You are here
Cortez: Countdown to Canton with Dave Wyman
Photos from the Seahawks' 16-15 win over the San Diego Chargers.
Seahawks fans came out in droves on Saturday in San Diego.
It was family day here at the VMAC as the Seahawks had their last practice of the week before heading to San Diego tomorrow for a preaseon matchup against the Chargers on Saturday.
The Seahawks’ selection of Cortez Kennedy in the first round of the 1990 NFL Draft prompted Chuck Knox to switch to a four-man defensive line, after the team had deployed a 3-4 alignment during his first seven seasons as coach.
Kennedy stepped in at right tackle, and Dave Wyman moved in at middle linebacker after playing inside ’backer in the 3-4 during his first three seasons. Things never were the same, for the defense or either player.
“Playing behind Tez was just amazing,” said Wyman, now a radio analyst. “I feel like if I could have played behind him my whole career maybe I could have been a Pro Bowler at least.”
Wyman never made it to the Pro Bowl, while Kennedy went eight times. But the defense ranked among the Top 10 in the league for three consecutive seasons (1990-92) – the only time in franchise history it has happened in back-to-back seasons; and three of the six times it has happened, period.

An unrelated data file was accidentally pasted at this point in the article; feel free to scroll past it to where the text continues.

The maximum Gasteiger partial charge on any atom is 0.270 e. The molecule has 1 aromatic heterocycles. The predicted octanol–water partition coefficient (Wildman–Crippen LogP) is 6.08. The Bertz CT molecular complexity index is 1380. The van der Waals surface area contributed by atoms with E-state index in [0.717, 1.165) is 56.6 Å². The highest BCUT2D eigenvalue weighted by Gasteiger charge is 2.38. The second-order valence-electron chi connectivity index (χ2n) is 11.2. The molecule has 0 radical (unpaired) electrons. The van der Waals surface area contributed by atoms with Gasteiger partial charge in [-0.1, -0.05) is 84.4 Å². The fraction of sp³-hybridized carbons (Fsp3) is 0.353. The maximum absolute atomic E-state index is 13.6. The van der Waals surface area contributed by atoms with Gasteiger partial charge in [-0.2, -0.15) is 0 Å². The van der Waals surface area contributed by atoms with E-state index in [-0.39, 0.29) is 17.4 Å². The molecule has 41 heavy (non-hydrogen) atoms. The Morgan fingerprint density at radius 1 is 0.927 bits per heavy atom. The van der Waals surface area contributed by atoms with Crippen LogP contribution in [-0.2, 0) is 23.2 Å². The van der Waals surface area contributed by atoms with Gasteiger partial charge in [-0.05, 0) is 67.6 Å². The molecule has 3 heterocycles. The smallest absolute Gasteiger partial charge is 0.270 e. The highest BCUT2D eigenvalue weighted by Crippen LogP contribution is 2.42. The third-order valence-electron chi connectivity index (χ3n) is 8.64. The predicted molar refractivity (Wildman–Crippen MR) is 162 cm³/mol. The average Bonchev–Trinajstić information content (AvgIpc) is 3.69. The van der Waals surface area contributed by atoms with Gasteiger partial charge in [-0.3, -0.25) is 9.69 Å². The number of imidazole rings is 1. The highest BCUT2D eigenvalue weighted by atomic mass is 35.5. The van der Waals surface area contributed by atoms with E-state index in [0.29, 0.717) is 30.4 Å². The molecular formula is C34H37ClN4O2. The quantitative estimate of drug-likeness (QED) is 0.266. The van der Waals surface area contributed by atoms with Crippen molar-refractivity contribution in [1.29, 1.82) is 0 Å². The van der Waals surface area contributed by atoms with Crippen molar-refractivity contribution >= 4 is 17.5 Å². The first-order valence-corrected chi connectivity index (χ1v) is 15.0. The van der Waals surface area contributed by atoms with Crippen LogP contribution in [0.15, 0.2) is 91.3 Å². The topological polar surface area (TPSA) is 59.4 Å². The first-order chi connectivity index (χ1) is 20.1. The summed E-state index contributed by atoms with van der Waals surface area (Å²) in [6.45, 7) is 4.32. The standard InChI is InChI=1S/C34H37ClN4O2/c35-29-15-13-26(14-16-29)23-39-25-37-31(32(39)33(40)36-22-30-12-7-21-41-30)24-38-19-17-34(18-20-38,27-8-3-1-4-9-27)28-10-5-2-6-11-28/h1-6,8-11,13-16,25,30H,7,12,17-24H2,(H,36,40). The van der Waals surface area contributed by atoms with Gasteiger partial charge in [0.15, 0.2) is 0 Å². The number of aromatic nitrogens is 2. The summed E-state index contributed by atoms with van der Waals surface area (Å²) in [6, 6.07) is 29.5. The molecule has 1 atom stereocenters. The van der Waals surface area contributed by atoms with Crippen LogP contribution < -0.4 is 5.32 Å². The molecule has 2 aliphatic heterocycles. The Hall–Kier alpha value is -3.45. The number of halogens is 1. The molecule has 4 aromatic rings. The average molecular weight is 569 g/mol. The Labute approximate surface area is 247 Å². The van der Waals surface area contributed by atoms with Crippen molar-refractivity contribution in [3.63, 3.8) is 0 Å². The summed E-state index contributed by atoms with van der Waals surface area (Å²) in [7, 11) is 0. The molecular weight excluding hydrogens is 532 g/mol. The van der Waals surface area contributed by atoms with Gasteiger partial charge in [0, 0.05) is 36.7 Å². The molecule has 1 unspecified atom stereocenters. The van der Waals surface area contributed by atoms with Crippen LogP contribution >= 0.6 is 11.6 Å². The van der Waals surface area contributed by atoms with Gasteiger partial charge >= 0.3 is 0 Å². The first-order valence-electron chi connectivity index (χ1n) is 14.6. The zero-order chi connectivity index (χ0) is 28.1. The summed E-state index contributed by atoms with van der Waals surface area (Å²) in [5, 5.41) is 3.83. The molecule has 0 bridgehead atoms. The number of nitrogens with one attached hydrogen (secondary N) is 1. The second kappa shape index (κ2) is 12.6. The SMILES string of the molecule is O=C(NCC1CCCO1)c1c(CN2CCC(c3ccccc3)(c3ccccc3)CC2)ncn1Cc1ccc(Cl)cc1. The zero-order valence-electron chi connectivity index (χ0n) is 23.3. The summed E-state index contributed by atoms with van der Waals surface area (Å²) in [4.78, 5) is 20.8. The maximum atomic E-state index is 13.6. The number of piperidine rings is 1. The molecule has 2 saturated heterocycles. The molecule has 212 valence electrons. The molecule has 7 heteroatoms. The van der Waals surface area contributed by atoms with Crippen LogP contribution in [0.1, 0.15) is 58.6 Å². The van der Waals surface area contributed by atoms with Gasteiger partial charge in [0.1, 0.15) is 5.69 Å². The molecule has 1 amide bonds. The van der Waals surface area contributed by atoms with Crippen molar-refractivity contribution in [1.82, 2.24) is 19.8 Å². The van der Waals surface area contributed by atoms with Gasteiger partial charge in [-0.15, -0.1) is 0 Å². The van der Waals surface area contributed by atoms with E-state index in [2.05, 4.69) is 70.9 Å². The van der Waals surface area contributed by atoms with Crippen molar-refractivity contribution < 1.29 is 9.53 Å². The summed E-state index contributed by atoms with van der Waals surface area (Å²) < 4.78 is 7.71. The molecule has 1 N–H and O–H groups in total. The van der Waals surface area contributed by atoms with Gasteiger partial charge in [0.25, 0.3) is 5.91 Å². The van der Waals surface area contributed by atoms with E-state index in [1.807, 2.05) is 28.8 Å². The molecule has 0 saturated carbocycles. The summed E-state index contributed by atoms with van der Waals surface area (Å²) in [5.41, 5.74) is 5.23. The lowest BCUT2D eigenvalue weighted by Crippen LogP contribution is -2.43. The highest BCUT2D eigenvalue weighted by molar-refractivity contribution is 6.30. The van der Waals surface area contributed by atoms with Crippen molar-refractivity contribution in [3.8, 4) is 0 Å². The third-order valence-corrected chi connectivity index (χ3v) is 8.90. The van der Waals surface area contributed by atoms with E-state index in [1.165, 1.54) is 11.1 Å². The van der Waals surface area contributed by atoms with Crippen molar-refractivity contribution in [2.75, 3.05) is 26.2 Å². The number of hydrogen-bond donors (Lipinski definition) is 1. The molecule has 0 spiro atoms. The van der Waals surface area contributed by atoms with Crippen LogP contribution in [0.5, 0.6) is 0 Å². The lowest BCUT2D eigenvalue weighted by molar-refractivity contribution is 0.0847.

Kennedy, meanwhile, was voted NFL defensive player of the year in 1992 and selected to the league’s All-Decade team for the 1990s.
The man most people call Tez will be inducted into the Pro Football Hall of Fame in Canton, Ohio, on Aug. 4. To commemorate his latest – and greatest – achievement, Seahawks.com is asking those who played with him and knew him for their thoughts on Kennedy. Today, it’s Wyman.
The connection: Any middle linebacker worth his tackle totals will tell you that a disruptive and dominating defensive tackle is his best friend on the field. Kennedy was both, and Wyman will tell you just that.
“I always say, Tez would wipe out two or three gaps,” Wyman said. “So a lot of the big solo tackles I got and some of the best hits I had in my career were because Tez would wipe out an entire side of the line. He was that good, and just an amazing force.”
Wyman, a second-round draft choice in 1987, also did OK without Kennedy paving the way. Wyman had 97 tackles in 1988 and 98 in 1989, finishing second on the team both seasons. But his job seemed to get a little easier after Kennedy arrived.
“The only thing that held me back was there were times where I just stopped and watched him,” Wyman said with a smile. “I mean, I’m joking. But Tez was just amazing.”
The congratulations: “If you ask football people and people that have been looking at film – especially during that era – they would wonder why wasn’t Tez in the Hall of Fame before this,” Wyman said. “I knew eventually people would come around. Sometimes, and it’s too bad, but you have to be there to see it. He was just an amazing player.”
In closing: “If you looked at his body in the locker room, you would never think that he was the kind of guy who just had an uncanny force,” Wyman said, shaking his head. “But he just would move people.”